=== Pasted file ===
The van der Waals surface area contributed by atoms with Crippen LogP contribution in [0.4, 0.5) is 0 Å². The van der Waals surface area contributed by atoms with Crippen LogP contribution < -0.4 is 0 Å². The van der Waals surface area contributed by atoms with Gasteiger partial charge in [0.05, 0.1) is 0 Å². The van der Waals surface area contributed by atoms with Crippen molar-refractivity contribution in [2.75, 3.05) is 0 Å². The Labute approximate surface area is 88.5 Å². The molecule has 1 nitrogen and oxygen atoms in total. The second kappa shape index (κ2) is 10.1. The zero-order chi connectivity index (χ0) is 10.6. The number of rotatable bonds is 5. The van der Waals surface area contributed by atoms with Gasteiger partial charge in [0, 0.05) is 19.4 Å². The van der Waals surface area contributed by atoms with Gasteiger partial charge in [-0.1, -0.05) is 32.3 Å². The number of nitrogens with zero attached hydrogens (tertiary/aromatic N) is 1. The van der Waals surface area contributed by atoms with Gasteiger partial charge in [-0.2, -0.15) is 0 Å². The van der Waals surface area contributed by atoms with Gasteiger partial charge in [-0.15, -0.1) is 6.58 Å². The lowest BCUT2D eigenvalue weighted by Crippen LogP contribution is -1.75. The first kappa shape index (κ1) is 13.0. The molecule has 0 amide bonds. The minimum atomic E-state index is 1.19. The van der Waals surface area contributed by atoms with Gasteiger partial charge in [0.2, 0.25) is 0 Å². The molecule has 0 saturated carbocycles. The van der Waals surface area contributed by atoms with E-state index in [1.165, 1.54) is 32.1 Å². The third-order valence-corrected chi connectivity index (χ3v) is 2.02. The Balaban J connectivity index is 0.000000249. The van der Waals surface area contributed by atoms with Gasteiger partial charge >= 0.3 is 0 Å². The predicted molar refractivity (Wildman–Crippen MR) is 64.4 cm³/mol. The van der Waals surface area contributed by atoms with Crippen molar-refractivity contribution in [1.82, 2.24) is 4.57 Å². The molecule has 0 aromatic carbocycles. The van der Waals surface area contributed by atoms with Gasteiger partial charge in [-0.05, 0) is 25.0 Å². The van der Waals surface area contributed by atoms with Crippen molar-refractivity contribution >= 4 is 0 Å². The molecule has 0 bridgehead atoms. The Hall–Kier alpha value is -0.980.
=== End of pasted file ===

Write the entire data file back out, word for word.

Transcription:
The van der Waals surface area contributed by atoms with Crippen LogP contribution in [0.4, 0.5) is 0 Å². The van der Waals surface area contributed by atoms with Crippen LogP contribution < -0.4 is 0 Å². The van der Waals surface area contributed by atoms with Gasteiger partial charge in [0.05, 0.1) is 0 Å². The van der Waals surface area contributed by atoms with Crippen molar-refractivity contribution in [2.75, 3.05) is 0 Å². The Labute approximate surface area is 88.5 Å². The molecule has 1 nitrogen and oxygen atoms in total. The second kappa shape index (κ2) is 10.1. The zero-order chi connectivity index (χ0) is 10.6. The number of rotatable bonds is 5. The van der Waals surface area contributed by atoms with Gasteiger partial charge in [0, 0.05) is 19.4 Å². The van der Waals surface area contributed by atoms with Gasteiger partial charge in [-0.1, -0.05) is 32.3 Å². The number of nitrogens with zero attached hydrogens (tertiary/aromatic N) is 1. The van der Waals surface area contributed by atoms with Gasteiger partial charge in [-0.2, -0.15) is 0 Å². The van der Waals surface area contributed by atoms with Gasteiger partial charge in [-0.15, -0.1) is 6.58 Å². The lowest BCUT2D eigenvalue weighted by Crippen LogP contribution is -1.75. The first kappa shape index (κ1) is 13.0. The molecule has 0 amide bonds. The minimum atomic E-state index is 1.19. The van der Waals surface area contributed by atoms with Gasteiger partial charge in [0.2, 0.25) is 0 Å². The molecule has 0 saturated carbocycles. The van der Waals surface area contributed by atoms with E-state index in [1.165, 1.54) is 32.1 Å². The third-order valence-corrected chi connectivity index (χ3v) is 2.02. The Balaban J connectivity index is 0.000000249. The van der Waals surface area contributed by atoms with Gasteiger partial charge >= 0.3 is 0 Å². The predicted molar refractivity (Wildman–Crippen MR) is 64.4 cm³/mol. The van der Waals surface area contributed by atoms with Crippen molar-refractivity contribution in [1.82, 2.24) is 4.57 Å². The molecule has 0 aromatic carbocycles. The van der Waals surface area contributed by atoms with Gasteiger partial charge in [-0.05, 0) is 25.0 Å². The van der Waals surface area contributed by atoms with Crippen molar-refractivity contribution >= 4 is 0 Å². The molecule has 0 bridgehead atoms. The Hall–Kier alpha value is -0.980.